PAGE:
1

1 Answer 1

2

The words of this this language are to refer to what only the speaker can know - to his immediate private sensations. So another person cannot understand the language.
- Section 243, Philosophical Investigations, Ludwig Wittgenstein

The Value of Logical Impossibility

You say:

At any rate, if a private language is "logically impossible," then I don't know what the point of using the phrase "private language" is. It should be trivial or empty, not useful as a point of contrast, shouldn't it, then?

First, let us recognize the linguistic pragmatism of the phrase. If I were to say to you, do you understand you are trying to square the circle, do you not know what I mean? Despite the logical impossibility of the activity, the words themselves carry meaning. As you are clever, you already know that the surd beings of various sorts have pragmatic truth even if they lack correspondent truth. Let's consider some cases you are likely familiar with.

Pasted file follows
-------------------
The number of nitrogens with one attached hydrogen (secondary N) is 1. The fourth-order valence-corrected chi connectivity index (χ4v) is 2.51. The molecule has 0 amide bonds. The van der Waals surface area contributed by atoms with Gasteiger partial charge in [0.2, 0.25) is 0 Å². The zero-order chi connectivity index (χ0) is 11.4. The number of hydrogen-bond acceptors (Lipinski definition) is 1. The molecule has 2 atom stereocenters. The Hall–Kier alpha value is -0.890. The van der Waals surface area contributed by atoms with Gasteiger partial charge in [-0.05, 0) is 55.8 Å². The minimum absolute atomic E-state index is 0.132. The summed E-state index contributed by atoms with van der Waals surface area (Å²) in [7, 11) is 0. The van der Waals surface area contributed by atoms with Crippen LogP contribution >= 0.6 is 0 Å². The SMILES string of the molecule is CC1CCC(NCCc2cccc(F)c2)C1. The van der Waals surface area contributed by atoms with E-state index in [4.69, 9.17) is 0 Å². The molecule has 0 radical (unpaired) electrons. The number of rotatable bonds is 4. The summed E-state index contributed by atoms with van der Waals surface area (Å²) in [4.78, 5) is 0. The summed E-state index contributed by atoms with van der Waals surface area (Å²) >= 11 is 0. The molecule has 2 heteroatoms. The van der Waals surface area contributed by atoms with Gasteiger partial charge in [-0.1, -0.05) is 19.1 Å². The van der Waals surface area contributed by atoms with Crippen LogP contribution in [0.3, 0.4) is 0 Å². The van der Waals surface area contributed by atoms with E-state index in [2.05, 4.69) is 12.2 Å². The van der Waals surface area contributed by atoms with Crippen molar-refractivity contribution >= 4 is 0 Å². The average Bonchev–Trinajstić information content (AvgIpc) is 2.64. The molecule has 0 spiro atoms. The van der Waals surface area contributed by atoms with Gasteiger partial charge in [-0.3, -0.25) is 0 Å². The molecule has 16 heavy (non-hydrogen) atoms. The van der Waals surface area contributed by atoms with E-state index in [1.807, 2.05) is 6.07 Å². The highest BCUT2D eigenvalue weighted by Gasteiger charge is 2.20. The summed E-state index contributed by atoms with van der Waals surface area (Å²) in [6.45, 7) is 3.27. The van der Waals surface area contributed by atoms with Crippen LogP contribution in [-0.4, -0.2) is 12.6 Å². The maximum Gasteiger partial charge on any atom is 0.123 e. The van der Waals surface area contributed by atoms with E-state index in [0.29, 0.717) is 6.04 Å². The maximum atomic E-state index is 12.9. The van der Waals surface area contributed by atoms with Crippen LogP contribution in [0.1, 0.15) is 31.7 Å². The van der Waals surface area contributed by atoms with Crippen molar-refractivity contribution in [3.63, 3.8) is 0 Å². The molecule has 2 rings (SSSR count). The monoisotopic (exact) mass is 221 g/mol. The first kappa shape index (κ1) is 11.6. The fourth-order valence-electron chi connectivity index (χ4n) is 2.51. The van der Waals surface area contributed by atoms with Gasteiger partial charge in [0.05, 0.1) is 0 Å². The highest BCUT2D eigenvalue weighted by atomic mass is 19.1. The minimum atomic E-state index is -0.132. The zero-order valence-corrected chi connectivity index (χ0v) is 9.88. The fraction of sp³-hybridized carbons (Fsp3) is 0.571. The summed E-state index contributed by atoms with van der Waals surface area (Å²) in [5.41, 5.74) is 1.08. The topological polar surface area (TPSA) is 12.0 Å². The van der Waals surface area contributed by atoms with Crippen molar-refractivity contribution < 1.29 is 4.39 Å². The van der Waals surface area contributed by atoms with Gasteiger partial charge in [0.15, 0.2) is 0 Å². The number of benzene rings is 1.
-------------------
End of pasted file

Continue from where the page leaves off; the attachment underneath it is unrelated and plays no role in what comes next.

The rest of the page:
• Santa Claus is a surd being incapable of existing given his magical powers of giving all the children of the world gifts in one evening. Does he not have some meaning and value in society? Yes, to teach a lesson about gift giving. Here we lie to our children to teach them a truth. Uh, oh, another contradiction!